Source: Hybrid Efort: Trio takes on Toyota
The last three weeks have been crazy, especially since I got a job offer and started work three weeks ago, I have been swamped, but now that things are finally getting down to a routine (sort of), I was totally cut off from the rest of the world, gas prices are at $78 a barrel, people are bombing each other, Italy won the Football World Cup (not without controversy), what the hell happened in the last four weeks. So with gas currently retailing anywhere between 2.89-3.05 a gallon in Ypsilanti, MI, is it worth owning a hybrid now. We all know that the initial cost of hybrids are high but these cars give about 20 miles more than conventional vehicles and for every gallon of gas saved on a hybrid, that prevents 18 pounds of CO2 being emitted. But mileage alone isn’t enough to outweigh hybrids’ disadvantages for most drivers, said Philip Reed, consumer advice editor for Edmunds.com, a consumer finance-oriented Web site. Looks like that Smart car option is looking better day by day.
Newsflash from GM (apparently off the record), GM plans on building a plug-in hybrid that can be recharged from any domestic electric outlet. GM plans on unveiling this car at the Detroit Auto Show next year. GM now wants a share of the hybrid market which the Big Three lost out to Toyota. General Motors Corp., losing sales to fuel-efficient cars from Toyota Motor Corp., is developing a hybrid-electric vehicle with a battery that recharges at any outlet.
Now that hybrid car demand is on the rise and the profit margins are attractive, GM wants a piece of the pie.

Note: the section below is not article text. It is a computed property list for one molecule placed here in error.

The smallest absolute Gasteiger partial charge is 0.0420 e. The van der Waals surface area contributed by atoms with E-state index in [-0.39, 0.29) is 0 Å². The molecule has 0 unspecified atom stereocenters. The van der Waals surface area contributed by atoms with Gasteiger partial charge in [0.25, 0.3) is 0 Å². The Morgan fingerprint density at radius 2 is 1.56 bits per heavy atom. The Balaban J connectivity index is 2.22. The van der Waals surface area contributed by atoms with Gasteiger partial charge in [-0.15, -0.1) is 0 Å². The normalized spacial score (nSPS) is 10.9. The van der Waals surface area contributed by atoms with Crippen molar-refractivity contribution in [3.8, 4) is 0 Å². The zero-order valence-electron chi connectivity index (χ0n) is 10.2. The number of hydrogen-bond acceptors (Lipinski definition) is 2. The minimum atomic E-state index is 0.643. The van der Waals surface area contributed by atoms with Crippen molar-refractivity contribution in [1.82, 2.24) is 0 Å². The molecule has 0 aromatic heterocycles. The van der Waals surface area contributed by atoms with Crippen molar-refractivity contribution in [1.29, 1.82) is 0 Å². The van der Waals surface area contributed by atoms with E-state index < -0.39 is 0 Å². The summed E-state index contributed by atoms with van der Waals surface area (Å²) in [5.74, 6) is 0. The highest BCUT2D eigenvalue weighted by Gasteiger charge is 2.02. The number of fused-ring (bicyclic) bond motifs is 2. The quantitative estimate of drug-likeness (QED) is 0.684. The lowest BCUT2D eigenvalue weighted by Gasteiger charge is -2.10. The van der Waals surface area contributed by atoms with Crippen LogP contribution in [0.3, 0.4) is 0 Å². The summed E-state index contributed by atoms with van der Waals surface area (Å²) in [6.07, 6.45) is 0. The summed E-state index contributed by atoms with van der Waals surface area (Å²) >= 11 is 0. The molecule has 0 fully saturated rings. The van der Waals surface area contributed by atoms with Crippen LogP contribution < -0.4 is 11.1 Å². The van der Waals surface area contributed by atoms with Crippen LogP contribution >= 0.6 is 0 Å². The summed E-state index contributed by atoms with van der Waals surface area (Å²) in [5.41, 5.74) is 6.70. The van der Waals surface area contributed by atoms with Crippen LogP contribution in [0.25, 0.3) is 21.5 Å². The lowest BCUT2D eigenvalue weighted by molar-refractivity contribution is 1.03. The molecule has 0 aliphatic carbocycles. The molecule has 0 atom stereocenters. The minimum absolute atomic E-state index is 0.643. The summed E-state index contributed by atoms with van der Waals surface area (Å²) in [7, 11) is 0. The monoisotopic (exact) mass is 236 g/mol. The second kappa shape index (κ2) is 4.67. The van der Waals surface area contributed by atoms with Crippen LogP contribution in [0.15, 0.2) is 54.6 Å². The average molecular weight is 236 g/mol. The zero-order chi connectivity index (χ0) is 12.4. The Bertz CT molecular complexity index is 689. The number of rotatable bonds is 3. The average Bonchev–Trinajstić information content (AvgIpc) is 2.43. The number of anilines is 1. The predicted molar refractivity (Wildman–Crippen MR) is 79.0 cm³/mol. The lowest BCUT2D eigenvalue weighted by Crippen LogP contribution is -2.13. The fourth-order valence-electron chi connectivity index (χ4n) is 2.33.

The next step in hybrid SUV development is to create a clean burning diesel-electric hybrid. The University of Wisconsin has entered “Moovada” in essence a Chevy Equinox which has been modified and has been entered in the Challenge X. The way current gas prices have been and since the trend is only going to rise further, maybe we should consider smaller fuel efficient cars instead of hybrid SUV’s. So this diesel hybrid Equinox can give 35 mpg instead of the usual 15-20 mpg but the fact remains that until and unless we do not have a diesel engine that produce less pollutants, gas hybrid sedans will continue to dominate the hybrid market.
My hybrid dream car would be a vehicle that does not stick out like a sore thumb by closely resembling a box. Even if I where able to buy a Toyota Prius, one problem I see when driving that car is that the way the rear end of the Prius has been designed. I believe that the blind spots may be a bit larger, even though I have never sat in one (note: I have inspected many very closely). Now I could be absolutely wrong and totally cross-eyed, so please correct if I am wrong, but from my prespective this could need some serious adjusting for the driver when a driver is looking out the rear of the Prius. Hope the designers at Toyota rectify this problem in they next top of the line hybrid that will ultimately replace the Prius one day. Cheers…,